I am in favor of separating description of computation from talking about
the program (as in assertions and discussions about the type of a value). In fact, I'd like the four types of statements to be distinct overlays (three overlays on the execution description). -- AlistairCockburn
Encapsulation is not about preventing access, but rather controlling it. An example would be a output_file class that opens the file for output when a method that requires output is called. In such a case, part of the internal state is the "openness of the file". The user is not prevented from accessing it, since he can change it to is_open at anytime (by calling a method that writes). Rather he is prevented from making arbitrary change to the state, i.e. his access is controlled. -- ThaddeusOlczyk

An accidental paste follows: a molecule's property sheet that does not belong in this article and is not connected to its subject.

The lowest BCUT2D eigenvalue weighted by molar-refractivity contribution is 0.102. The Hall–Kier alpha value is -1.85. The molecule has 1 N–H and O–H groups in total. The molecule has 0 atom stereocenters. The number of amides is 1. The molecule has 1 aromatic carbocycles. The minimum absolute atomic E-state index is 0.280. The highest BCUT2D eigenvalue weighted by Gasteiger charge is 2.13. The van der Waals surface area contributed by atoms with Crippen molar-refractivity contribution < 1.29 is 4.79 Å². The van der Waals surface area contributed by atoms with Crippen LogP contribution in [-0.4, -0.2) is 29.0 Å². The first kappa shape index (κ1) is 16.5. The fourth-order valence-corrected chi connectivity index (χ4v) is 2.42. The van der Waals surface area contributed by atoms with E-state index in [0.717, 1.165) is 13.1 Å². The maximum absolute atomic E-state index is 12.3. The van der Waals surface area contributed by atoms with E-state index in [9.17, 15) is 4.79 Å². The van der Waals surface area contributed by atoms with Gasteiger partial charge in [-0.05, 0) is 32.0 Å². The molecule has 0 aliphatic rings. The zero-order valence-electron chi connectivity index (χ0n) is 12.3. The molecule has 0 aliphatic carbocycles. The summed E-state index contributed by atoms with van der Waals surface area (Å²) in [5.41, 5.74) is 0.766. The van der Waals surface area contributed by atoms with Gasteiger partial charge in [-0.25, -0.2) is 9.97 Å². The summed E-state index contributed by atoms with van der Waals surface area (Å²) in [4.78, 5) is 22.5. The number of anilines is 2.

An example of an object hiding its state would be an object that caches data. The first read of the data incurs the overhead of, for example, a database access. Following reads return almost immediately, until for some reason the cache is invalidated. This is a common example where the state of an object is hidden from the caller. -- WayneMack
The whole argument about ObjectOrientedPurity
to me is a RedHerring
... it amounts to little more than proponents of some languages (Smalltalk chiefly, with a few SmugLispWeenie
s occasionally - and ironically - chiming in) throwing rocks at other languages (C++ and Java seem to be the main targets) for failing to dot some perceived i
or cross some imaginary t
- i's and t's which may or may not be important in the GrandSchemeOfThings?
. It seems to follow from the reasoning that "OO == good, C++ == bad, therefore C++ != OO".
Ignoring design flaws which may or may not be present in C++ or Java (which probably have little bearing on its OO-ness; one could certainly design a language which was purely OO and horrible to use if one wanted), why precisely should we regard "pure" OO languages as "good", and hybrid languages (which allow easy use of other programming paradigms) as bad? I like OO very much; however I think the notion that OO is the OneTrueWay